Facing foreclosure, world’s tallest Holiday Inn files for bankruptcy
Developer Jubao Xie looking for negotiating leverage with special service
The Holiday Inn hotel in the Financial District filed for bankruptcy as its owner looks to avert foreclosure.
Developer Jubao Xie put the 492-room hotel at 99 Washington Street into Chapter 11 Tuesday, explaining that the hotel is performing well after being hurt by Covid but needs to renegotiate with creditors.
At issue is how much money Xie must pay to cure the hotel’s defaulted mortgage.
The owner’s missed payments total about $10 million, according to his bankruptcy attorney Scott Markowitz of Tarter Krinsky & Drogin. That’s not an impossible figure to come up with, the lawyer said.
But default interest adds $16 million to that, Markowitz said, plus late fees and workout fees. Considering the impact the pandemic had on the hotel, he said, the servicer on the loan should be more flexible in negotiating with Xie.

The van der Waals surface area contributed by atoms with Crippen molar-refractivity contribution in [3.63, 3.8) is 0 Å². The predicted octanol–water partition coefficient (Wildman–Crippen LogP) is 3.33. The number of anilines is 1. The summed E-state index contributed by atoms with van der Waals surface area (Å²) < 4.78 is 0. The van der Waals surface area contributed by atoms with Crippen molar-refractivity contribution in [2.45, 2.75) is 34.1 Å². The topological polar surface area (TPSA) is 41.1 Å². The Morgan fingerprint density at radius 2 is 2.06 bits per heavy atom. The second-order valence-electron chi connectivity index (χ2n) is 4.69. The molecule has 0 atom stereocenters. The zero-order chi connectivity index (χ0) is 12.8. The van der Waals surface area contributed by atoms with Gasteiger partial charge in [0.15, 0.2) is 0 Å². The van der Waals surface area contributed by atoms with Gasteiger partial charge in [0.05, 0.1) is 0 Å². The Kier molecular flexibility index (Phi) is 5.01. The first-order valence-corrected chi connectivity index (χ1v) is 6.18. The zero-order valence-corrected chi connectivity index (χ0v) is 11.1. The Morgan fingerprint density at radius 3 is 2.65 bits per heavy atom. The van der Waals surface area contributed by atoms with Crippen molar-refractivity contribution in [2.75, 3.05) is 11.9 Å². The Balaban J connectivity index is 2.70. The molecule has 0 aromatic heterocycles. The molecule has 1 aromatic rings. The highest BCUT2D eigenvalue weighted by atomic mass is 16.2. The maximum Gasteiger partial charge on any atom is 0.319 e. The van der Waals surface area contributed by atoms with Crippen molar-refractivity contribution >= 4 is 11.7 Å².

“There’s a big difference between $10 million and $26 million,” he told The Real Deal. “From our perspective, we think it’s unfair because of Covid.”
The special servicer, Midland Loan Services, did not immediately respond to a request for comment.
Xie and his attorneys said in court filings that the hotel was set back by the Covid shutdown and the Omicron surge, but now has enough cash flow to make its debt payments.
Court papers list assets of $177.6 million and liabilities of $143.3 million. Xie said he lent millions of dollars to the hotel to keep it going during the pandemic and needs bankruptcy protection to preserve his equity in the face of foreclosure.
Xie developed the 50-story hotel in 2010 with Sam Chang and took full control of the hotel in 2014. He refinanced in 2018 with a $137 million loan from Ladder Capital, debt which is now split into several tranches held by CMBS bondholders and Triangle Capital Group.
The hotel owner defaulted in 2020. This March, Wilmington Trust, the trustee for the bondholders, filed to foreclose on the property.
Xie said in filings that the hotel has bounced back in the past six months, with occupancy exceeding 90 percent in September and October.
Despite the rebound in tourism, New York hotels have struggled as business travel and events have not fully recovered.
In September, lenders filed to foreclose on the ground underneath the 1,331-room Row NYC Hotel near Times Square and the 697-room Maxwell NYC on Lexington Avenue.
Some 10,000 rooms never reopened after the initial shutdown in 2020.